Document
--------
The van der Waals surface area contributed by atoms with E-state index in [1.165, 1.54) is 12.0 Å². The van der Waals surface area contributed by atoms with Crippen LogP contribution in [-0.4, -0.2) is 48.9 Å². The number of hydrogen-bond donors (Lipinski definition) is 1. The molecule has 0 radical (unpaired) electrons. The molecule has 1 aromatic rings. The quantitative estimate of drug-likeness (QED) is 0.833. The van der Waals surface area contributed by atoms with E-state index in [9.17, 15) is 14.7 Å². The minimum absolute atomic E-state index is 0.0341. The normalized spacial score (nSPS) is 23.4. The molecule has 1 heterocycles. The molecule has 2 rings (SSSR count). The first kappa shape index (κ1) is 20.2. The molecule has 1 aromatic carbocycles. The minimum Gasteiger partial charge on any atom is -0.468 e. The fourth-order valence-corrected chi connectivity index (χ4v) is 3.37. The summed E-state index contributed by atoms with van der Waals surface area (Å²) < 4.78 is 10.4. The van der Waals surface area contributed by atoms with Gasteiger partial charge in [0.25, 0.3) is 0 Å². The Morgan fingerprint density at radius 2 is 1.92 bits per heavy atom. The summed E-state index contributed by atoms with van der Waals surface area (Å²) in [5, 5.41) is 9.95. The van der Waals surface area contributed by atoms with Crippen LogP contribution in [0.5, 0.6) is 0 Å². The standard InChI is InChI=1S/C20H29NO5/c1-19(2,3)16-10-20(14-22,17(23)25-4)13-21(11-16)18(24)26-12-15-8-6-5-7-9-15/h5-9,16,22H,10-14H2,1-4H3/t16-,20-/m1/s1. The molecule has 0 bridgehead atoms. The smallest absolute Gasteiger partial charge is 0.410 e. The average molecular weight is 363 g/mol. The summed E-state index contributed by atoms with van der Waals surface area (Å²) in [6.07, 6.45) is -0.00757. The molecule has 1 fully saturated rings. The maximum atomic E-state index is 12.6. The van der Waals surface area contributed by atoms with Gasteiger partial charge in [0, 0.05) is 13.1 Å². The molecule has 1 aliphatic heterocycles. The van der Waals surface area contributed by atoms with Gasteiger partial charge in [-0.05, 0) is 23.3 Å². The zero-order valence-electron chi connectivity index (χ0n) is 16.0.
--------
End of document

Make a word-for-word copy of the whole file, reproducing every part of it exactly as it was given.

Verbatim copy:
The van der Waals surface area contributed by atoms with E-state index in [1.165, 1.54) is 12.0 Å². The van der Waals surface area contributed by atoms with Crippen LogP contribution in [-0.4, -0.2) is 48.9 Å². The number of hydrogen-bond donors (Lipinski definition) is 1. The molecule has 0 radical (unpaired) electrons. The molecule has 1 aromatic rings. The quantitative estimate of drug-likeness (QED) is 0.833. The van der Waals surface area contributed by atoms with E-state index in [9.17, 15) is 14.7 Å². The minimum absolute atomic E-state index is 0.0341. The normalized spacial score (nSPS) is 23.4. The molecule has 1 heterocycles. The molecule has 2 rings (SSSR count). The first kappa shape index (κ1) is 20.2. The molecule has 1 aromatic carbocycles. The minimum Gasteiger partial charge on any atom is -0.468 e. The fourth-order valence-corrected chi connectivity index (χ4v) is 3.37. The summed E-state index contributed by atoms with van der Waals surface area (Å²) < 4.78 is 10.4. The van der Waals surface area contributed by atoms with Gasteiger partial charge in [0.25, 0.3) is 0 Å². The Morgan fingerprint density at radius 2 is 1.92 bits per heavy atom. The summed E-state index contributed by atoms with van der Waals surface area (Å²) in [5, 5.41) is 9.95. The van der Waals surface area contributed by atoms with Crippen LogP contribution in [0.5, 0.6) is 0 Å². The standard InChI is InChI=1S/C20H29NO5/c1-19(2,3)16-10-20(14-22,17(23)25-4)13-21(11-16)18(24)26-12-15-8-6-5-7-9-15/h5-9,16,22H,10-14H2,1-4H3/t16-,20-/m1/s1. The molecule has 0 bridgehead atoms. The smallest absolute Gasteiger partial charge is 0.410 e. The average molecular weight is 363 g/mol. The summed E-state index contributed by atoms with van der Waals surface area (Å²) in [6.07, 6.45) is -0.00757. The molecule has 1 fully saturated rings. The maximum atomic E-state index is 12.6. The van der Waals surface area contributed by atoms with Gasteiger partial charge in [0, 0.05) is 13.1 Å². The molecule has 1 aliphatic heterocycles. The van der Waals surface area contributed by atoms with Gasteiger partial charge in [-0.05, 0) is 23.3 Å². The zero-order valence-electron chi connectivity index (χ0n) is 16.0.